After going silent for almost two years, producers working to salvage “The Other Side of the Wind,” the unfinished final opus of Orson Welles, re-emerged recently with a major development: Netflix is joining their rescue party.
Yes, one of the most famous movies never released — one that has bedeviled various directors, movie companies and cinema buffs since Welles left it unfinished upon his death in 1985 — may finally be completed and shown worldwide. “I’m not going to be defeated here,” said Frank Marshall, who was a line producer on the film in the 1970s and has been among those on a quest to finish it. “We’re going to get this made.”
“The Other Side of the Wind,” a skewering of avant-garde directors, was conceptualized by Welles as a type of collage. The film is a reconstruction of a party (using various types of footage supposedly shot by guests and the paparazzi) held at the home of Jake Hannaford, a nonconformist film director, just before he dies. Scenes from Hannaford’s unfinished comeback film-within-a-film are interspersed.
After decades-long efforts to complete “The Other Side of the Wind” went nowhere — rights holders favored different approaches, to put it mildly — there was a breakthrough in 2014. A producing team that included Marshall, Filip Jan Rymsza and Peter Bogdanovich, who acted in “The Other Side of the Wind,” secured the rights to 1,083 reels of footage stored in a warehouse outside Paris.
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But their financing plans fell through. They turned to the public, hoping to raise up to $2 million through the crowdfunding site Indiegogo to help pay for editing, music and other postproduction costs. They only raised $406,605.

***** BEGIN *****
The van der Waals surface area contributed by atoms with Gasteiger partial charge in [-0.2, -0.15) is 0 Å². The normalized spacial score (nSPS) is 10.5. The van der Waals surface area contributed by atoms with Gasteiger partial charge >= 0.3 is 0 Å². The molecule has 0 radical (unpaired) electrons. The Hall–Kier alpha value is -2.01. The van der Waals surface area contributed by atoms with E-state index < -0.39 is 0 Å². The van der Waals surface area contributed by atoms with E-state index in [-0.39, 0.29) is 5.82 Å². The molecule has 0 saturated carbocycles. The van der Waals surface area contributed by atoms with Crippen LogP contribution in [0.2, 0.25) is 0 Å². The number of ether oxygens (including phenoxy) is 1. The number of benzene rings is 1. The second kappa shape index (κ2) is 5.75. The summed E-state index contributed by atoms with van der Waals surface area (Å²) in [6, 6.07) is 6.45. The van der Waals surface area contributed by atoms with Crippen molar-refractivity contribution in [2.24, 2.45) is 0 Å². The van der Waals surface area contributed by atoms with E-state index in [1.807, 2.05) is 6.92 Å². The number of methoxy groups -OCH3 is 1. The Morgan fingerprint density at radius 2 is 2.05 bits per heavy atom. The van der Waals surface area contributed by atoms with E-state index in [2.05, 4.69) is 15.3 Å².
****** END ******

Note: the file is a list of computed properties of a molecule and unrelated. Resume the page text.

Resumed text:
Rymsza said in July 2015 that he had another financing plan up his sleeve, although he declined to discuss it. As it turns out, Rymsza and his cohorts were talking to Netflix.
Netflix, which has been moving aggressively to expand its original film offerings, has committed to making “The Other Side of the Wind” available to its roughly 90 million subscribers worldwide. With its backing, the footage that has been in Paris — eight pallets’ worth of reels, packed carefully by archivists — is now in Los Angeles, where Marshall and Bogdanovich will oversee editing based on handwritten notes that Welles left behind and their own memory of the production.
Frank Marshall and his wife, Kathleen Kennedy — who now heads the production company Lucasfilm — lived partly in Boise while they launched their careers. Individually and together and through their Kennedy Marshall Company, they’ve been involved in some of the biggest hits of the past 30 years, including “E.T., “ “Schindler’s List, “ “The Sixth Sense” and “Jurassic Park.”
They’ve been staunch supporters of the local YMCA over the years, bringing screenings of many of their films, including some of the “Indiana Jones” and “Back to the Future” series, as benefits.
In recent years, Marshall also supported Boise Contemporary Theater. He brought the “Bourne” films (and actor Matt Damon), “Seabiscuit” (and jockey-turned-actor Gary Stevens) and “The Curious Case of Benjamin Button” (along with Kennedy) to benefit Boise Contemporary Theater.
The Statesman contributed